Off-grid Power

The 2011 Upgrade to the Off-grid Power System at The Barn on White Run

Somehow this blog post got lost in the shuffle, so it is a few weeks after the fact.


On the day of convening the week-long gathering of several dozen members of the Professional Refinishers Group in August 2011, the months-long drought took its toll.  The creek above the dam dried up for the first time in memory.  Ironically the local hydrology left me clueless at the bottom of the mountain; because I have several springs between the hydro turbine and the dam, the water flow coming down the creek seemed unchanged.

I had been anticipating this problem as the water flow, and hence the power output, and been steadily declining through the year of 2011.  To mitigate this problem I ordered three solar panels from my friend Rich at  The day before the Group convening I took delivery of a bank of solar panels, and the attendant electronic hardware to control them and integrate them into my system.  Unfortunately I did not have time to install them before the throng descended.  That was exceedingly unfortunate.

There was barely enough electricity for the event to proceed, fortunately we did not use much power as it was mostly low-tech demonstrations and lots of tale-swapping and tip-sharing.  For those times when power was needed – a PowerPoint presentation, and some formulation requiring heated materials, for example, I just fired up a little generator.  The event unfolded all right, but it was embarrassing, to say the least.

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During that week some of the participants volunteered to stay afterwards and help me install the new solar panels and hardware, and I remain eternally thankful to SteveB, JeromeB, and BillR for pitching in to help.

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The new hardware consisted of three 235-watt solar panels, their roof mounting hardware, and the charge controller (the small black box on the right side of the power house) that would allow them to feed into the existing system.  SteveB and JeromeB jumped up onto the roof for that portion of the project and proved themselves to be skillful practitioners of the problem solving arts.  BillR is an electrical engineer, so he and I worked on the hooking up of the new panels to the old system.  Once again, BillR’s knowledge and problem solving skills saved the day, and by the morning of the second day he had everything humming along.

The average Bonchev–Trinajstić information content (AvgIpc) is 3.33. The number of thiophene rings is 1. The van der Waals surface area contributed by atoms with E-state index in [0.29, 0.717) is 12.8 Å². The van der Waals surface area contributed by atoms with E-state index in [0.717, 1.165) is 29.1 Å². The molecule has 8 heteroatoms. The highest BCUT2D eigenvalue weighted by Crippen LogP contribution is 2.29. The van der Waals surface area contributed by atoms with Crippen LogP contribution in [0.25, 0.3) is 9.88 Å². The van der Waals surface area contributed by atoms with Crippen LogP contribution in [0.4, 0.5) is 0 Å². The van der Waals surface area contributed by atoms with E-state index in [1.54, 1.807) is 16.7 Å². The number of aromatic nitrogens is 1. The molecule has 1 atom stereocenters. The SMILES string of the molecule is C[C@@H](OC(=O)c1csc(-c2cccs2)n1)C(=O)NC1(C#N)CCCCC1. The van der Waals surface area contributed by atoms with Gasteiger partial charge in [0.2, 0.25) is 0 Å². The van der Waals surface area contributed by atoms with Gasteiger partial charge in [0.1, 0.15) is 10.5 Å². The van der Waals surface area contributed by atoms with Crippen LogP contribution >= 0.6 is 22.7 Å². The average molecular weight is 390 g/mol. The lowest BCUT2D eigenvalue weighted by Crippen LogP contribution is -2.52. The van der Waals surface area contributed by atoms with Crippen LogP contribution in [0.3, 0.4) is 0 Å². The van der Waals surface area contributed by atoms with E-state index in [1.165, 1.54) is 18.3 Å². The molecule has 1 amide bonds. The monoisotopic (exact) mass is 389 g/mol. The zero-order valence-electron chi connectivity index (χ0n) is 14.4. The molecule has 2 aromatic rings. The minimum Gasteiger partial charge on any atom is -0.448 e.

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The output of the solar panels was nothing short of astounding.   At noon on a sunny August day they were each producing almost 290 watts of power!  Bewildered I called Rich, who told me that the ratings for solar panels had to be estimated for the output at the halfway-point of the panel’s effective life.  In other words, since these are thirty-year panels, the manufacturer expects them to produce 235 watts under direct full sun in fifteen years after their installation.

In the following picture, the solar component of the system is providing 79.2 volts of power at 7.7 amps, for a total input to the batteries of 609 watts.

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Notwithstanding our location in the mountains, where the weather can change frequently (I have witnessed five rainstorm and bright sunshine cycles in a single day), these panels have been a boon to me.  They pound out power during daylight, even when it is overcast.  Not 290, or even 235 watts, but a couple of kilowatt hours each day even when it is raining.  On a sunny day like today, they probably produce five or six kilowatt hours.

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In addition, the natural cycle of the weather has provided us with a wet and cool summer, so the water is flowing more freely this September than any of the previous 13.  Still, I felt the need to upgrade our system further, and am embarking on that journey now.


Up next – The Second Major System Upgrade